• CDs are only a good option if you don’t need access to your money for whatever term you choose — either a short-term certificate with a term numbered in months, or a long-term CD lasting years.
  • Some CDs offer higher interest rates than savings accounts. Again, though, you must be prepared to leave your funds untouched for the term of the CD. Beware of high penalties for early withdrawals, before the end of the CD’s term.
  • Locking your money up in CDs could be a good strategy when market interest rates are falling: You can maintain a higher APY while other deposit accounts see declining rates. Conversely, they might not be the best choice when market rates are rising: By locking in a CD, you might miss out on higher APYs on other deposit accounts from higher rates.

Individual retirement account CDs

Individual retirement accounts (IRAs) are tax-advantaged vehicles designed to help people save for retirement. With an IRA CD, you may use funds saved in your IRA to invest in designated CD products. Credit unions, banks and brokerage firms offer IRA CDs, available as either traditional IRAs or Roth IRAs.

IRA CDs share most characteristics with regular CDs. IRA CDs may renew automatically like traditional CDs, so it’s important to keep track of your CD maturity dates so you can make educated investment decisions when the CD term ends. Keep in mind that deposits into an IRA account are subject to annual IRA contribution limits.

Like regular CDs, IRA CD investors need to beware of early-withdrawal penalties. Not only are there penalties for withdrawing from the CD before it matures, but if you remove the funds from your IRA, there is an IRS tax penalty of 10% on any distribution you take before you reach 59½ years of age. Still, the IRS may waive early distribution penalties for certain situations, such as a withdrawal of funds applied to a first-time home purchase.

When to open an IRA CD

  • IRA CDs are a great option for conservative retirement investors who want a decent rate of interest, without exposure to volatile stock or bond markets. 
  • Unlike stock and bond investments in IRAs, IRA CDs are insured by the FDIC and NCUA up to the legal amount per account, per institution.
  • Like standard CDs, IRA CDS prevent you from accessing principle for whatever term you choose.

Advertiser Disclosure: The products that appear on this site may be from companies from which MagnifyMoney receives compensation. This compensation may impact how and where products appear on this site (including, for example, the order in which they appear). MagnifyMoney does not include all financial institutions or all products offered available in the marketplace.

Yolander Prinzel
Yolander Prinzel |

Yolander Prinzel is a writer at MagnifyMoney. You can email Yolander here

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Strategies to Save

Fresh EBT App Review

Editorial Note: The content of this article is based on the author’s opinions and recommendations alone. It has not been previewed, commissioned or otherwise endorsed by any of our network partners.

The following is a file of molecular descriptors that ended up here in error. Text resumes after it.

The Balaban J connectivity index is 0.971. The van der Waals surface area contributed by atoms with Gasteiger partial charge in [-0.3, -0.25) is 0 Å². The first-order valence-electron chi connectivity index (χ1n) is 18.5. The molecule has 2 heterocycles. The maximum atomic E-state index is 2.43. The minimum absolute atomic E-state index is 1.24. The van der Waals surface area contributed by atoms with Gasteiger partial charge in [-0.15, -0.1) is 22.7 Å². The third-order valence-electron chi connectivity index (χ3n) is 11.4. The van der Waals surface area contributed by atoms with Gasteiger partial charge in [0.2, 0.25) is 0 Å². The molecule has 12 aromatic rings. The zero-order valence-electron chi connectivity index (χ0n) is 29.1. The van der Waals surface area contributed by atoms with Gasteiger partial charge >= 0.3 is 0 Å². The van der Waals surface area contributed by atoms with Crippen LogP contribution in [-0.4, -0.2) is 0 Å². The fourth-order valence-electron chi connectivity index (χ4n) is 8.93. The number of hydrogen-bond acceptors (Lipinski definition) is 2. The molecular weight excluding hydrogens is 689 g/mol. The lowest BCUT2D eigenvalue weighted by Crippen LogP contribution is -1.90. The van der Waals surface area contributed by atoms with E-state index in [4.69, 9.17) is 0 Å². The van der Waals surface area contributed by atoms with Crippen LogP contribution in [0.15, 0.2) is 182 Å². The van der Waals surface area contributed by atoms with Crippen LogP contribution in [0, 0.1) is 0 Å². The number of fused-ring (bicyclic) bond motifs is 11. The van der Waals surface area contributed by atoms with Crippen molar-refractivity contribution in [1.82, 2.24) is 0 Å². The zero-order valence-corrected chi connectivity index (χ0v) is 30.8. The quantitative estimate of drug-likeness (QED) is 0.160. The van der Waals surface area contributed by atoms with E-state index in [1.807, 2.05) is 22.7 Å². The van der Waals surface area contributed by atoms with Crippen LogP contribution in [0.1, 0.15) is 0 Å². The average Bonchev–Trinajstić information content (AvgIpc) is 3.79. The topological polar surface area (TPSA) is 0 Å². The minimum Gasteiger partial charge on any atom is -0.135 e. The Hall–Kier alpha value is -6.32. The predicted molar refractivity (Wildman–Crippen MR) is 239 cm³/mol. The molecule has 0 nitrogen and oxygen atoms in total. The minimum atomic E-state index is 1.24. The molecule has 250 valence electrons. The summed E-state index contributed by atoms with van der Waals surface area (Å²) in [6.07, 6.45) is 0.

The government distributes Supplemental Nutrition Assistance Program (SNAP) benefits — also known as food stamps — via Electronic Balance Transfer (EBT) cards. The Fresh EBT app allows recipients of SNAP benefits to use a smartphone to check the balance on their EBT card. The Fresh EBT app has more than 2 million users and works with food stamp programs in every state.

What is the Fresh EBT app?

Until recently, people who receive SNAP benefits could only check their monthly benefit balance by calling a hotline — or keep a running tally of their grocery store receipts. More than 42 million people receive SNAP benefits, and 26% of low-income Americans rely on cell phones as their main internet connection.

In 2015, software startup Propel launched the Fresh EBT app, providing a quick and easy way for people who receive SNAP benefits to check their EBT balance. Users can also check their benefits from other federal programs, like Temporary Assistance for Needy Families. The free app is available for both iOS and Android and can be downloaded from the iTunes app store and the Google Play site.

Fresh EBT lets people keep up with the benefits available to them and also lets them see what they’ve purchased and where they bought it. The app also shows nearby stores and farmer’s markets that accept food stamps — although it doesn’t indicate which items are eligible to be purchased with funds from federal assistance programs.

How Fresh EBT works

The Fresh EBT app is linked to a user’s card via their state of residence’s EBT portal. Every time someone uses the card at a grocery store or farmer’s market, the total adjusts and users can check their remaining balance on the app.

When you log in, you’ll see a “recommended weekly budget” right underneath your EBT balance. This can help you plan your monthly EBT balance ahead of time, so that you don’t run out of money before the month is over. If you stick to this number each week, you’ll have enough EBT money to buy food for the whole month.

Other Fresh EBT features include free affordable and nutritious recipes and digital coupons you can use to make your EBT dollars stretch even further. Plus, as the average monthly SNAP benefit for one person is $134, Propel has partnerships with local and national nonprofits like Feeding America and Double Up Food Bucks to help people who find their SNAP benefits aren’t enough to get them through the month.